While lambs' hearts, horsehair and blown glass artillery shells may seem an unlikely combination with which to spark debate around the cultural phenomena of remembrance, these are the materials I've used for my delicate Papaver rhoeas poppy sculptures, currently on show in London.
In the lead up to Remembrance Day, there hasn't been a day without some sort of controversy or debate in the media regarding the wearing of poppies - our national symbol of remembrance. Be it a newsreader, politician, or professional footballer choosing to not wear a poppy - or even a war veteran refusing to publicly wear a poppy because he believes that it has become a politicised symbol.
Some regard the poppy as a tool of propaganda and patriotism, and as someone who chooses to not wear a poppy during remembrance week, I find the increasingly vocal peer pressure to wear one is tangible, and at times disquieting. In the mix of the controversies, and the pressure to make a public display of remembrance, the origins of what the poppy represents can become somewhat diluted.
It was with these concerns in mind that I set about creating sculptures which sought to respond to the origins of the symbolism of this delicate little flower in our remembrance culture, funded by a grant from the Wellcome Trust.
I wanted to craft an object whose material made a direct reference to the corporeal loss of war. To represent the human and non-human sacrifices (willing and unwilling) that have been made - the destruction and loss of flesh, bone, blood - the obliteration of the body and of life. Not only those of our (then) Commonwealth and allies, but to mark all losses, regardless of nationality, gender, age and religious belief.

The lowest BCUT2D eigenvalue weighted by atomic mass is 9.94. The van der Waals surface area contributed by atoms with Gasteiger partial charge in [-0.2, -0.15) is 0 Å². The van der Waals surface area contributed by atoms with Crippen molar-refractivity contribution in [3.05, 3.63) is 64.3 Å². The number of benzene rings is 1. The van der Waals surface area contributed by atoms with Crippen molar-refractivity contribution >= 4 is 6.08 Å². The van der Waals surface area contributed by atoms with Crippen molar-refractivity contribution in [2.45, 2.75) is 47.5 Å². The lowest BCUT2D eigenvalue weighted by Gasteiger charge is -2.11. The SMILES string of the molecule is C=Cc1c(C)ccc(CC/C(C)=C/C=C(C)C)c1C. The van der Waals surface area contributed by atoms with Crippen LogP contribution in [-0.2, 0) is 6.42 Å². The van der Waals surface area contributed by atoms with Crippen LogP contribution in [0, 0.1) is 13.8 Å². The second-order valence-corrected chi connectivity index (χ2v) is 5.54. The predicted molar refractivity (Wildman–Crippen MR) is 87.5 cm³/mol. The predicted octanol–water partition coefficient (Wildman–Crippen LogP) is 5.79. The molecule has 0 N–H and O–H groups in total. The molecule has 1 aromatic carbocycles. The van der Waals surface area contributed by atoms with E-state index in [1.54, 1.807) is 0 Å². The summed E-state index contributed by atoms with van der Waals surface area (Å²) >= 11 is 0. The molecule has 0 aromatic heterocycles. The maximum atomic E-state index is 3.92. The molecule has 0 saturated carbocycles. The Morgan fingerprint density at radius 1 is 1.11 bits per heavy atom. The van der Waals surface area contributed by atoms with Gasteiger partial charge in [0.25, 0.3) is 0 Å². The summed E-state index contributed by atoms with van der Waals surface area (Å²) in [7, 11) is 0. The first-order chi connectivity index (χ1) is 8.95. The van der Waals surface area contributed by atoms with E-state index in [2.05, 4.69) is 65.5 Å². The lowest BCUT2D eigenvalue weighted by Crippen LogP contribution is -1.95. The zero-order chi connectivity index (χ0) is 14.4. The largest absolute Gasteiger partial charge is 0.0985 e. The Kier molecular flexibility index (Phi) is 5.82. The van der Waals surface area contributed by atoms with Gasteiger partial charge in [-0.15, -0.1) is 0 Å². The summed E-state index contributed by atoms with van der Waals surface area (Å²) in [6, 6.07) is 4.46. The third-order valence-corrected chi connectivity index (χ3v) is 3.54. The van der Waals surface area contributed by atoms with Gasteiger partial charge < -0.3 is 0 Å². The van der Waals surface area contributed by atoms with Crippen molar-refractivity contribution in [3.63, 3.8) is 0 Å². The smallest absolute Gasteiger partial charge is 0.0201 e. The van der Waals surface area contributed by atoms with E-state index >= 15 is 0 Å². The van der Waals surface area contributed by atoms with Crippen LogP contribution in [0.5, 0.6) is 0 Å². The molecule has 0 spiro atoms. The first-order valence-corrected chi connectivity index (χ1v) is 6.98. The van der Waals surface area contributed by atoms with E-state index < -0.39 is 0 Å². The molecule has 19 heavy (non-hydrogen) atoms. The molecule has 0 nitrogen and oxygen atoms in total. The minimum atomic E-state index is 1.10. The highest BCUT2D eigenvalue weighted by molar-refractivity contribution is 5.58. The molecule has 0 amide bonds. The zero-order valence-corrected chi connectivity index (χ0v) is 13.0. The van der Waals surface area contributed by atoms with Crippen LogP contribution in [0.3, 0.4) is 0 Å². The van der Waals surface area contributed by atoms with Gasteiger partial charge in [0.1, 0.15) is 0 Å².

Aside from the loss of human life, possibly the most prevalent symbol of sacrifice - across a wide range of religious beliefs - is the lamb. It was this "innocent's" engine, the heart, which became the primary material I used to create my poppies.
With Dr Ian Thompson (my collaborative partner at King's College London) facilitating the creation of the work, I set about the task of taking thin slices of lamb's heart tissue, large enough to create petals, leaves, and the head and stem of Papaver rhoeas. Compressing, freezing, slicing, moulding, stitching and binding eventually resulted in poppies with the appearance of being in full bloom, but also on the cusp of wilting and dying.
Considering the unspeakable losses on the battlefield due to extensive use of heavy artillery during WWI, the form of a spent artillery shell casing provided the inspiration for the presentation of these heart tissue blooms. Blown glass receptacles influenced by the cylindrical form of an artillery shell case, combined with the aesthetic of glass vessels used to present pathological specimens, house my poppies.
In addition to marking the loss of life, of equal concern for me while creating this work were the notions of "memorialisation", memory and the passing of memory.
As the distance between our own time, and wars of the past increases, so we actively 'remember' them with a lesser frequency. It could be argued that the passing of time and fading of memory are what allow us to heal, perhaps more so even that an act of forgiveness or remembrance.
Subjecting my pathologised memento mori to a process known as "tissue clearing" means that the poppies I've created will literally fade, fragment and vanish over time, existing only in the memory of the viewer.
Having lovingly fashioned each poppy from a single lamb's heart, the hardest part of this work is accepting its finite, terminal nature, and that each poppy has a limited lifespan. Their existence must be cherished for the time they - we, you or I - exist.
When we remember them, we remember the good of each individual and less so, the events and circumstances which brought about their end.
This post first appeared on the Wellcome Trust blog. You can see Paddy's Papaver rhoeas bio-tissue sculptures at a range of venues in London, including the Saatchi Gallery, Kew Gardens, and the Brunei Gallery at SOAS. They will be on display until 28th November, and are then touring the UK, thanks to exhibition curator Niamh White. Visit papaver-rhoeas.com for more details of the project and the artist.
Papaver rhoeas is a collaborative project led by artist Paddy Hartley in collaboration with Dr Ian Thompson (Device Innovation), William Edwards (Curator of the Gordon Museum of Pathology) and Professor Malcolm Logan, (Randall Division of Cell & Molecular Biophysics), all at King's College London. It was funded by a Wellcome Trust small arts award.